The intent of this was to sort the objective from the subjective. Blasting the warm and fuzzies does nothing overall for what is being discussed. Thank you for sharing.
 

mgr22

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DragonClaw, here are some aspects of that article I think are worth further consideration:

1. Inaccuracy -- e.g., "the likelihood of surviving a heart attack with little to no neurological damage is 12 percent." If that were the case, there'd be an awful lot of cath labs with some 'splainin' to do.

2. "Bringing people back from the dead" #1: Are we talking about survival to discharge with quality of life, or just ROSC? I'm not saying the latter has no value, but I think we have to recognize the medical, financial, and social differences in those two outcomes.

3. "Bringing people back from the dead" #2: How would you like to be known as the person who does that? I wouldn't. Imagine the expectations.

You mentioned heroes several times. Each of us gets to decide what we think is heroic. To me, heroism involves risking one's own life to save another. Most of us do that never or hardly ever in EMS. That's not a knock on what we do; it's just being realistic and honoring the truly heroic among us.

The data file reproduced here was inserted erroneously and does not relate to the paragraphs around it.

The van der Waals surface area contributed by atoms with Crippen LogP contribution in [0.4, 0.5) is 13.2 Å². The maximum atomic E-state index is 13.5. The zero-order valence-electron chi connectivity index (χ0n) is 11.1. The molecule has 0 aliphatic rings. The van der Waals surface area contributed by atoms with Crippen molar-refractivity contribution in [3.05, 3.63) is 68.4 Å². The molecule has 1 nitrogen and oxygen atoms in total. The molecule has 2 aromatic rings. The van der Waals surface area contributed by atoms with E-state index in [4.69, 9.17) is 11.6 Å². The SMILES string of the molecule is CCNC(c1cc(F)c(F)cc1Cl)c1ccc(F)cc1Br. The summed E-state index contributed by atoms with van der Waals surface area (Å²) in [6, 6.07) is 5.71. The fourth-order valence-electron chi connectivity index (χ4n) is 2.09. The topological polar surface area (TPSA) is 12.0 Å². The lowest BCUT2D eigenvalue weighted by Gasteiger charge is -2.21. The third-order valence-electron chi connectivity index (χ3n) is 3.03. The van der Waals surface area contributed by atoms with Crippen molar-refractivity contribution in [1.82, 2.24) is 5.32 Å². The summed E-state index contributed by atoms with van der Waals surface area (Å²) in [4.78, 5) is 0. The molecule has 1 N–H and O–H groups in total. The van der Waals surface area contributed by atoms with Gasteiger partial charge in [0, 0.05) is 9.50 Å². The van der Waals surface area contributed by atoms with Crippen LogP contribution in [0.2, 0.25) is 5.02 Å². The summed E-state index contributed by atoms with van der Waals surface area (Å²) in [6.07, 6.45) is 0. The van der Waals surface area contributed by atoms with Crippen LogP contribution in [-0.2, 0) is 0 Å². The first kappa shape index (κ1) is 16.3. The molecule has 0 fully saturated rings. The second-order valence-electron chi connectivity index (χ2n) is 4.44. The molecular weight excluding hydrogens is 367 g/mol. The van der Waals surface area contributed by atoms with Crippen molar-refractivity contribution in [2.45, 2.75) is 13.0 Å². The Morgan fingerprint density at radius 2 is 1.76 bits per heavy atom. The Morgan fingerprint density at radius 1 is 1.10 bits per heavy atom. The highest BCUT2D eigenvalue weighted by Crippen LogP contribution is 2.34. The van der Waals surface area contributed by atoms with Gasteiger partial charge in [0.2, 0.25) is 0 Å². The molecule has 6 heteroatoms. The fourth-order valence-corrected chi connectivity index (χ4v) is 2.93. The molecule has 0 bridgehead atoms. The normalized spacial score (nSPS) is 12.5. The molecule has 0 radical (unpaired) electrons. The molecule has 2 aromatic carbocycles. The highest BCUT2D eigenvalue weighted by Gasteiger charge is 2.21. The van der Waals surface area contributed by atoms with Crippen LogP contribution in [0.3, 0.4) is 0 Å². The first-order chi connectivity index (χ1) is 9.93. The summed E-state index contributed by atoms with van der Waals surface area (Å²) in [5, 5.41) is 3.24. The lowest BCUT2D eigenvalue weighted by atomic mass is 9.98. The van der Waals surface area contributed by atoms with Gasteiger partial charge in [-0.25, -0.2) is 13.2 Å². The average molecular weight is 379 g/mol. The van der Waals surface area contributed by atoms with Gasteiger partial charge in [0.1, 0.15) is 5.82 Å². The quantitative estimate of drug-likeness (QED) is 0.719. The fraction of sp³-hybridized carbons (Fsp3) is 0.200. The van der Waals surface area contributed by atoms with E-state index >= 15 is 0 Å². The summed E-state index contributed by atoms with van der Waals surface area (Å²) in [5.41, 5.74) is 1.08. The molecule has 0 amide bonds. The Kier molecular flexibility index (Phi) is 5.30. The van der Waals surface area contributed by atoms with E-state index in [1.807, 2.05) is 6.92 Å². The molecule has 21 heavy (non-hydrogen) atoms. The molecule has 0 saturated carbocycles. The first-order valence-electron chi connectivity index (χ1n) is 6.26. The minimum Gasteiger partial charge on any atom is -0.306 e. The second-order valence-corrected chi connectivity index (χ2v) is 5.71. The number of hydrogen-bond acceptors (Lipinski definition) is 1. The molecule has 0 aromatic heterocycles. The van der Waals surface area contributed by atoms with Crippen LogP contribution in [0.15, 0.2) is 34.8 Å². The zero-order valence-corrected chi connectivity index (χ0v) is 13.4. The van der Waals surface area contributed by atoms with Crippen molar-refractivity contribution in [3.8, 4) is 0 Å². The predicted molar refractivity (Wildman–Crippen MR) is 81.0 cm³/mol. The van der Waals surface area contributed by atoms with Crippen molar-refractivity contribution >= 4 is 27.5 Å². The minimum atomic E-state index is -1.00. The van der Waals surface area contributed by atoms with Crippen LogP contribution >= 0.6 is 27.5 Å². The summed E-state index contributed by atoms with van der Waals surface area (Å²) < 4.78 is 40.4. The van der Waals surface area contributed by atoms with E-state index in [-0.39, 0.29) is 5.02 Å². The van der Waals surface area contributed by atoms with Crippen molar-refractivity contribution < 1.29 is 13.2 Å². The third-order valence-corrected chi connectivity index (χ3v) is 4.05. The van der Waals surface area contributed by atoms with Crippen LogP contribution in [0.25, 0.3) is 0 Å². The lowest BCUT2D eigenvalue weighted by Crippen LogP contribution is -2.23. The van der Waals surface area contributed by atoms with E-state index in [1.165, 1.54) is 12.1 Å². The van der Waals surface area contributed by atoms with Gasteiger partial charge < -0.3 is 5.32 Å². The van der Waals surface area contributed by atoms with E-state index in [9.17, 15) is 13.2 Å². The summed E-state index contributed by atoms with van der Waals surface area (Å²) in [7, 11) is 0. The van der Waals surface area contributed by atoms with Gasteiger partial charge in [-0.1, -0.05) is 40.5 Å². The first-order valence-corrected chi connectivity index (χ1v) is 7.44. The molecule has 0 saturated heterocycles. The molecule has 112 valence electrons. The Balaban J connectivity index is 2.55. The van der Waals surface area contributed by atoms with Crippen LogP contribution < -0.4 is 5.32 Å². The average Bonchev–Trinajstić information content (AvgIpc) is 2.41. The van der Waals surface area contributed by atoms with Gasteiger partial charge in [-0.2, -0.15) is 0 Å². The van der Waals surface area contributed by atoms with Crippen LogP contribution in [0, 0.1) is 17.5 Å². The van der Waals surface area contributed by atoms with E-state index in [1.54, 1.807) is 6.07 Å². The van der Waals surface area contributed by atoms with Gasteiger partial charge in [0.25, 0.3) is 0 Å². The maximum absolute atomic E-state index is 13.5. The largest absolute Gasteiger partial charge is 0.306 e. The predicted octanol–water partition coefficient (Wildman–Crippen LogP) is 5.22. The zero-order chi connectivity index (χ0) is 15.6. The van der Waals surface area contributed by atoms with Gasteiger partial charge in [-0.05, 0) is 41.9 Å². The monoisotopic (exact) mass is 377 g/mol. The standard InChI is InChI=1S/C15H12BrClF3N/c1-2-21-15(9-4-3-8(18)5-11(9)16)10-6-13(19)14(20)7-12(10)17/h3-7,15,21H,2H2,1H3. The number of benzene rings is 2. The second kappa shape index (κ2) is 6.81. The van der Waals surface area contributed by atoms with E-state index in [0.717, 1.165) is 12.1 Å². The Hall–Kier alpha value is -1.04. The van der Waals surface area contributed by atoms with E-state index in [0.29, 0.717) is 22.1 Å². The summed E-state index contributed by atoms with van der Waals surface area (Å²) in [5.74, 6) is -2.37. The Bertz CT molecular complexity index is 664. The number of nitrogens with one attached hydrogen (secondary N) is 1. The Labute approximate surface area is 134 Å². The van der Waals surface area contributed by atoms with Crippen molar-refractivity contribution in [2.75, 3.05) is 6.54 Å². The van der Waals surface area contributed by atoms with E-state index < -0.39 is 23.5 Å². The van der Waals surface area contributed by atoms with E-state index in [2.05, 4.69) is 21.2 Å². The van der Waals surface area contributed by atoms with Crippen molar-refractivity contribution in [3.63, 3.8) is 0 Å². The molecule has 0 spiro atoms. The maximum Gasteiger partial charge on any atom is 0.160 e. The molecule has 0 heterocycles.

VentMonkey

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@DragonClaw also re-read @mgr22 and @akflightmedic's replies above mine. Here's some food for thought from a paramedic who indirectly got involved with EMS as a direct result of 9/11 (I initially wanted to be a firefighter)~

My daughters think what I do for a living is "cool", however, I would much rather they viewed me as a hero for acts as a selfless parent than anything regarding what it is I do for a living. The most important role my job plays in my family's life is that it helps put food on our table, and provides a better opportunity for them than this career itself.

I think that you have good intentions, but you might be setting yourself up for a quick exit out of this field should some of your view points not mature once you're an actual provider. Callousness can be a form of growth. Some form of burnout is normal and inevitable; not having any outlet/s or seeking help is not.

There's nothing wrong with being curious, open-hearted, etc. But like others have already suggested, go out and do the actual job for a while first. Ask providers that you will eventually work with questions on topics that you see on here. Some providers will be better than others at their jobs, but again, that goes for any line of work in general. It's the type of provider (i.e., worker) that you want to be that makes you stand out, even if it's (admirably) for nothing more than self-gratification.

RE: the article? Meh, I didn't even bother to read it because well, quite frankly I've grown less drawn to spectacle in my career. It's made me a happier provider for it as well.